Another notable similarity between the pages is in the page transparency details. They were created on the same day, and have the same location and number of page managers — see below for a comparison between the two.

The ads running from the Papua West account had similar success rates, in that some were successful, while others were taken down due to Facebook Advertising Policies.

A similar feature between Papua West and West Papua Indonesia is the targeting of those ads. For example, the following text was advertised in European countries (it was removed after two days):

“This is a message from the West Papuans for the President of Indonesia: the differences that make Indonesia great.”

There were five versions of this ad which varied in costs (less than USD$5). The variations of the ads targeted areas in: The Netherlands, Germany, Sweden and Denmark.

A third Facebook page shows a pattern as to the standard operating procedures of the people creating these pages. However, it’s advertising revenue was much larger, and is still running ads at the time of publishing this.

Propaganda Facebook Page #3: Info West Papua

Info West Papua’s Facebook page has more than 41,000 likes and was created on August 14, 2018 (the same day as the above two). It also has an about section which states:

We promote the values of non-violent, diplomatic forms of resolutions to end conflicts in West Papua.

We provide balanced information in adressing root consists of conflicts assessing these results and their possible implications for the future of Papua.

Despite the pro-Indonesian Government nature of the posts, an interesting feature of this page is that many of its posts hijack the #FreeWestPapua and #WestPapuaGenocide tags with pro-Government disinformation, such as the post below.

The page transparency feature also reveals the pattern of who runs the page (number of people), where it is run from, and when it was created. Here are all three pages, lined up, with details in red boxes.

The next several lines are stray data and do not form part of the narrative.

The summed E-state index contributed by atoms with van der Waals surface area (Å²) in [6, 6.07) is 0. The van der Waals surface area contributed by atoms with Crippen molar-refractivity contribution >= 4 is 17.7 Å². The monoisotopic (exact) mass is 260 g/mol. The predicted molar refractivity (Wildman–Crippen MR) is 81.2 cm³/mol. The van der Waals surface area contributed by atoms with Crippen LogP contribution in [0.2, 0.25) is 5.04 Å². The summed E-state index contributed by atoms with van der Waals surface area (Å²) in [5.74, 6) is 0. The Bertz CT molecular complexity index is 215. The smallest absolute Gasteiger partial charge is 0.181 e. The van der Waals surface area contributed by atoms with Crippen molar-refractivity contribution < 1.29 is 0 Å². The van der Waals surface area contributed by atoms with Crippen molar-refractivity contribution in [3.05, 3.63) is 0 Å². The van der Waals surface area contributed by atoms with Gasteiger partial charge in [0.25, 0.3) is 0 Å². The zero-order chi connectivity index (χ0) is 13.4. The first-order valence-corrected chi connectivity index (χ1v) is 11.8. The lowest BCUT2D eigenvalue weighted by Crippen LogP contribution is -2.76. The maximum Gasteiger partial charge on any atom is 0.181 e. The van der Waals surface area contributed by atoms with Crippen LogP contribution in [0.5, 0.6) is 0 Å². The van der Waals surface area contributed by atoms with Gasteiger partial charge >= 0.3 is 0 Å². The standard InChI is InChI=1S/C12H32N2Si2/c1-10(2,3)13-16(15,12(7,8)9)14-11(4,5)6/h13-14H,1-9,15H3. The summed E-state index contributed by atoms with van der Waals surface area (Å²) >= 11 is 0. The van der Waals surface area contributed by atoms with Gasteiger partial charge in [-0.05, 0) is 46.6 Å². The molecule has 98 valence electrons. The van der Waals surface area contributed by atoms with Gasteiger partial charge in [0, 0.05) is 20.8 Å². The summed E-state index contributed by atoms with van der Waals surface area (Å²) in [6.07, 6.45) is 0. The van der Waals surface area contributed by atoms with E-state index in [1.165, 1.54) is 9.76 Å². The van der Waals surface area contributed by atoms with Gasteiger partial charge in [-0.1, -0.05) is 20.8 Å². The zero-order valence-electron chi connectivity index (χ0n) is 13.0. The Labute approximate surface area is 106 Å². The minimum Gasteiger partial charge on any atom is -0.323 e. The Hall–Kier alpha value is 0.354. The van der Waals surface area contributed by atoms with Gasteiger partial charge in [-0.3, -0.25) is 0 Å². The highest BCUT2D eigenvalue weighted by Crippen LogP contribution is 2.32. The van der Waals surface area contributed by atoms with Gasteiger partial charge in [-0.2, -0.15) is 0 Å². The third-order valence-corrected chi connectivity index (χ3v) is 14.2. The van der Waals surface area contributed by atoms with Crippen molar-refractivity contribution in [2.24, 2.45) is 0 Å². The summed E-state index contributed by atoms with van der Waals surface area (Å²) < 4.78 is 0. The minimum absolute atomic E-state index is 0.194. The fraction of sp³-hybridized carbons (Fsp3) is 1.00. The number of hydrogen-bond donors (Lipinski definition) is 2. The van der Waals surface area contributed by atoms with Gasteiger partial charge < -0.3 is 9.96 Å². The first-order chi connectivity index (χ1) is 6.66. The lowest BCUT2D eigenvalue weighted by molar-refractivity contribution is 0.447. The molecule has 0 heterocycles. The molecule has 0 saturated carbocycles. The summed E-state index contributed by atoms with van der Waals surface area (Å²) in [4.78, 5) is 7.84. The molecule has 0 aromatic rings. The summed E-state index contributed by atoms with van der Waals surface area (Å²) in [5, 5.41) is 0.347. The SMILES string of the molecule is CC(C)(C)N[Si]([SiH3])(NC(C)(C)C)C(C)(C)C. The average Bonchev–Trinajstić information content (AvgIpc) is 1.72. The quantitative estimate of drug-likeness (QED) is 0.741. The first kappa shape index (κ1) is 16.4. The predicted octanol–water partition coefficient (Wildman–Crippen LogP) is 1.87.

Info West Papua’s page has been active with advertising, with ads running at the time of publication of this post.

Note the ad on the left, it is a video with text about Indonesia’s President making a promise for 1,000 Papuan students to become BUMN employees and private companies. It is an advertisement ran with the #freewestpapua #fwpc and #westpapuagenocide tags — which shares no relevance to the post.

The more recent ads have not yet fully generated the statistics for me to look at, but the past ads have had a significant amount more funding than the other pages. For instance, the following post was advertised to users in The Netherlands between May 13 — May 26, 2019 for IDR 1Million (USD$71).

Evidence Of Pro-Indonesian Government Bots Advertising West Papuan Propaganda

There is evidence that these accounts are part of a much larger propaganda network identified through a Twitter network analysis that are using pro-Indonesian Government content to distort the truth about what is happening in West Papua.

What has also been proved here is that Facebook pages, associated with this bot network, are using the social platform to share the same content and bypass Facebook’s Advertising Policies to mislead and distort truths.

Benjamin Strick

Written by

Open-source investigator. I use open source research methods, command line scripts, geospatial and imagery analysis to find where, when and who.